Can Money Buy Happiness?

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Everyone has heard the expression “You can’t buy happiness,” but I suspect that on some level most people don’t actually believe it’s true. If we just had enough money, we could buy and do everything we wanted every day, and live lives of pure bliss and contentment…right?

Well, not necessarily. Research studies on this issue show that above a certain level of financial security, there is no correlation between higher income and higher levels of satisfaction or well-being. (And in case you’re wondering, that minimal financial threshold is only about $70,000 per year.)

But research does show that certain kinds of purchases do tend make people more satisfied.

The Three Best Investments for Contentment

There is a wonderful book called Happy Money: The Science of Happier Spending that summarizes the research in this area, and offers many strategies for maximizing happiness with every dollar you spend. But the purchases with the most potential to create true, enduring satisfaction are the ones that foster greater connection to ourselves and others. These three gold-star investments are:

  1. Your own time
  2. Other people
  3. Experiences

Buy Time for Meaning

One of the most rewarding things you can buy with your money is your own time. This might be hiring a housekeeper, pet sitter, personal assistant, or laundry service for your sheets and towels, or it might just mean taking the bus instead of driving to work. The point is, the financial investment in outsourcing gives you the time and attention to devote to whatever is most important to you – aligning your daily activities with the values and priorities that are truly meaningful to you.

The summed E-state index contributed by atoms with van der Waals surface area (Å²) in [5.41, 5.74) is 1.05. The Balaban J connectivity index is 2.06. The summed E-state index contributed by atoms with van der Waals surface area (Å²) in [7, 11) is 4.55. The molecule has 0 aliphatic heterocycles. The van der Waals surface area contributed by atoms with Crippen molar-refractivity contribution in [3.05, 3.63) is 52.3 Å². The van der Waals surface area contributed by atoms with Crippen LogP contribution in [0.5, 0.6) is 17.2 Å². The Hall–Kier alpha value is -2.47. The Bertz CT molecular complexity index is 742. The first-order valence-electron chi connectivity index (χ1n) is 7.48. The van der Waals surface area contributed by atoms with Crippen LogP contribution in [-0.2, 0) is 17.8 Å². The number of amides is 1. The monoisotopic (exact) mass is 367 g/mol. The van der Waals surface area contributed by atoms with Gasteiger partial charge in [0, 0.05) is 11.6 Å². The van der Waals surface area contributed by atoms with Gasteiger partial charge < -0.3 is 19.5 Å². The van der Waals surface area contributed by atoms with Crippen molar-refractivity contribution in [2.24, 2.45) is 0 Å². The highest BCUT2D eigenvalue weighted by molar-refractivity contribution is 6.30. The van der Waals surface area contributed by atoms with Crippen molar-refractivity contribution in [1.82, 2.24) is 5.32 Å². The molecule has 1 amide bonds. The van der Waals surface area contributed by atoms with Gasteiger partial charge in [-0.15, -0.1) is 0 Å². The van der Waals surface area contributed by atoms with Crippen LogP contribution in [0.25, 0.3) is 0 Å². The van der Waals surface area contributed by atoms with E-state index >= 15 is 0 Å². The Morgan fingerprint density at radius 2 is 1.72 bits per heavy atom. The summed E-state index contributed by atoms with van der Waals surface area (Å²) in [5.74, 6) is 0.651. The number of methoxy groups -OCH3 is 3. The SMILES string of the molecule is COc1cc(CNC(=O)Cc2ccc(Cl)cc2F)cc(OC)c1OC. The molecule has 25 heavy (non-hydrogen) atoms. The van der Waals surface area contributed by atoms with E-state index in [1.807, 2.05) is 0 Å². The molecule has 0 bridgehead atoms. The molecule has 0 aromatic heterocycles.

By delegating tasks that distract you from your life goals, you are able to live in greater alignment and self-connection. Ask yourself whether a small investment of this type might give you the hours you’re looking for to achieve your highest, most worthy goals.

Invest In Others

As wise people have known for centuries, helping others often lifts the helper as much as the helped. We humans thrive when we are helping others…whether it’s treating the stranger in line behind you to coffee, arranging for Champagne in your friends’ honeymoon suite, or donating money to Heifer International so that a family in a developing country can break out of the cycle of poverty. That’s why many therapies for depression include a service component…helping others helps us, too.

When we give to others, we feel good about ourselves because we are living our values. We also feel more connected to the people we’ve helped, whether or not we’ve even met them. Together, these tendencies make investing in the well-being of others a deeply – and mutually – rewarding way to spend money.

Choose Experiences That Matter

Another (related) contentment investment with a AAA rating is experiences. The research shows that buying experiences tends to make people happier than buying products, because the pleasure of an experience is something that can be replayed, revisited, and shared with others (through stories) endlessly for the rest of our lives. Nearly all shoes, jewelry, and gadgets will stop delighting us after just a few months.

What’s on your bucket list? Imagine if instead of splurging on the newest whatever to hit the market, you took your family to see your favorite sports team in the championship game…or you moved to Vietnam for a month…or you took a tango class…or you volunteered for Habitat for Humanity. The adventure will be deeply meaningful and connected in the moment, and likely even more satisfying in the remembering and retelling.

Ask yourself whether it isn’t time to start spending money on meaningful experiences rather than more stuff. And if not now, when?

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